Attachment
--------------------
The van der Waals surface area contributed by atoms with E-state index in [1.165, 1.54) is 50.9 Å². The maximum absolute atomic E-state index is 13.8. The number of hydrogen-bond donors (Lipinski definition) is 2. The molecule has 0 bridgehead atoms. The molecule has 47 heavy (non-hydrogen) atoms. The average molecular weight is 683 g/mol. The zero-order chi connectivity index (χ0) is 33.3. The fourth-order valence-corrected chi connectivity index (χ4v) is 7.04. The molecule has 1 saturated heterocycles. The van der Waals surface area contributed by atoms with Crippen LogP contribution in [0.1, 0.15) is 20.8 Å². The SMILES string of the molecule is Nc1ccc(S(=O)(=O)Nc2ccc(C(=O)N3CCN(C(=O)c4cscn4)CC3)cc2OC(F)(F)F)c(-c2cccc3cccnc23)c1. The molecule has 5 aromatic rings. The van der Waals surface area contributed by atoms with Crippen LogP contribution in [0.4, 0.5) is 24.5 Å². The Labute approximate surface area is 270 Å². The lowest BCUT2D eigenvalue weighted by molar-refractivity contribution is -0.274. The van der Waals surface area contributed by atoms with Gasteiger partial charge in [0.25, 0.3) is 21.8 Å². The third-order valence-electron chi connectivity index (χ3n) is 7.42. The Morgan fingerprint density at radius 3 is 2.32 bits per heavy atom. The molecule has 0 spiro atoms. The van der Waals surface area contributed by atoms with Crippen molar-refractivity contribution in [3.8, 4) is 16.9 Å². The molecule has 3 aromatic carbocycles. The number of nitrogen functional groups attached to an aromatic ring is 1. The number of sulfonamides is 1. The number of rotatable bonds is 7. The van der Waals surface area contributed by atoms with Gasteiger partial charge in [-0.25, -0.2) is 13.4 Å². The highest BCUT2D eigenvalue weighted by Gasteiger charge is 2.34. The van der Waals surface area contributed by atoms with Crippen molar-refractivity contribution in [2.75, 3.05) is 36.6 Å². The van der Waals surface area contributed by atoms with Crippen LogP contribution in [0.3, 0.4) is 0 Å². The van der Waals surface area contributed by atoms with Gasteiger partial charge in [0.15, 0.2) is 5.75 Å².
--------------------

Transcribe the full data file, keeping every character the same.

The van der Waals surface area contributed by atoms with E-state index in [1.165, 1.54) is 50.9 Å². The maximum absolute atomic E-state index is 13.8. The number of hydrogen-bond donors (Lipinski definition) is 2. The molecule has 0 bridgehead atoms. The molecule has 47 heavy (non-hydrogen) atoms. The average molecular weight is 683 g/mol. The zero-order chi connectivity index (χ0) is 33.3. The fourth-order valence-corrected chi connectivity index (χ4v) is 7.04. The molecule has 1 saturated heterocycles. The van der Waals surface area contributed by atoms with Crippen LogP contribution in [0.1, 0.15) is 20.8 Å². The SMILES string of the molecule is Nc1ccc(S(=O)(=O)Nc2ccc(C(=O)N3CCN(C(=O)c4cscn4)CC3)cc2OC(F)(F)F)c(-c2cccc3cccnc23)c1. The molecule has 5 aromatic rings. The van der Waals surface area contributed by atoms with Crippen LogP contribution in [0.4, 0.5) is 24.5 Å². The Labute approximate surface area is 270 Å². The lowest BCUT2D eigenvalue weighted by molar-refractivity contribution is -0.274. The van der Waals surface area contributed by atoms with Gasteiger partial charge in [0.25, 0.3) is 21.8 Å². The third-order valence-electron chi connectivity index (χ3n) is 7.42. The Morgan fingerprint density at radius 3 is 2.32 bits per heavy atom. The molecule has 0 spiro atoms. The van der Waals surface area contributed by atoms with Crippen molar-refractivity contribution in [3.8, 4) is 16.9 Å². The molecule has 3 aromatic carbocycles. The number of nitrogen functional groups attached to an aromatic ring is 1. The number of sulfonamides is 1. The number of rotatable bonds is 7. The van der Waals surface area contributed by atoms with Gasteiger partial charge in [-0.25, -0.2) is 13.4 Å². The highest BCUT2D eigenvalue weighted by Gasteiger charge is 2.34. The van der Waals surface area contributed by atoms with Crippen molar-refractivity contribution in [2.75, 3.05) is 36.6 Å². The van der Waals surface area contributed by atoms with Crippen LogP contribution in [0.3, 0.4) is 0 Å². The van der Waals surface area contributed by atoms with Gasteiger partial charge in [0.15, 0.2) is 5.75 Å².